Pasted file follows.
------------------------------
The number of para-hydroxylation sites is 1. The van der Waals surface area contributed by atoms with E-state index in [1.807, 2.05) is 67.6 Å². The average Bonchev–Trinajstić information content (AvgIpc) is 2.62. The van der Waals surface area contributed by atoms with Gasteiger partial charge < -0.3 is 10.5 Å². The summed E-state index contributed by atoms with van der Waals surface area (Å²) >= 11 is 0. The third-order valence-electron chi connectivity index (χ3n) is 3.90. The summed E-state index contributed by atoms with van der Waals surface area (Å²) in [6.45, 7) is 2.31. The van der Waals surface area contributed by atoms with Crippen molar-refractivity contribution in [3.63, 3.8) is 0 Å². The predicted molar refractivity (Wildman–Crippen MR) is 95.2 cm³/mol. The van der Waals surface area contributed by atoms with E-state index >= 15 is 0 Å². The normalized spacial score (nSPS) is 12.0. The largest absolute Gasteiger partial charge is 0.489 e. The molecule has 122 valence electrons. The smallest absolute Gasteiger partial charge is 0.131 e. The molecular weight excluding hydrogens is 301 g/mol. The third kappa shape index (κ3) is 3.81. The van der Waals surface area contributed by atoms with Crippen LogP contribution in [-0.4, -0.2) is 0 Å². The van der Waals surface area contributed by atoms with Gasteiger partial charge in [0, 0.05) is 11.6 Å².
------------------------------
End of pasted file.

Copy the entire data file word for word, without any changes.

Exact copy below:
The number of para-hydroxylation sites is 1. The van der Waals surface area contributed by atoms with E-state index in [1.807, 2.05) is 67.6 Å². The average Bonchev–Trinajstić information content (AvgIpc) is 2.62. The van der Waals surface area contributed by atoms with Gasteiger partial charge < -0.3 is 10.5 Å². The summed E-state index contributed by atoms with van der Waals surface area (Å²) >= 11 is 0. The third-order valence-electron chi connectivity index (χ3n) is 3.90. The summed E-state index contributed by atoms with van der Waals surface area (Å²) in [6.45, 7) is 2.31. The van der Waals surface area contributed by atoms with Crippen molar-refractivity contribution in [3.63, 3.8) is 0 Å². The predicted molar refractivity (Wildman–Crippen MR) is 95.2 cm³/mol. The van der Waals surface area contributed by atoms with E-state index >= 15 is 0 Å². The normalized spacial score (nSPS) is 12.0. The largest absolute Gasteiger partial charge is 0.489 e. The molecule has 122 valence electrons. The smallest absolute Gasteiger partial charge is 0.131 e. The molecular weight excluding hydrogens is 301 g/mol. The third kappa shape index (κ3) is 3.81. The van der Waals surface area contributed by atoms with Crippen LogP contribution in [-0.4, -0.2) is 0 Å². The van der Waals surface area contributed by atoms with Gasteiger partial charge in [0, 0.05) is 11.6 Å².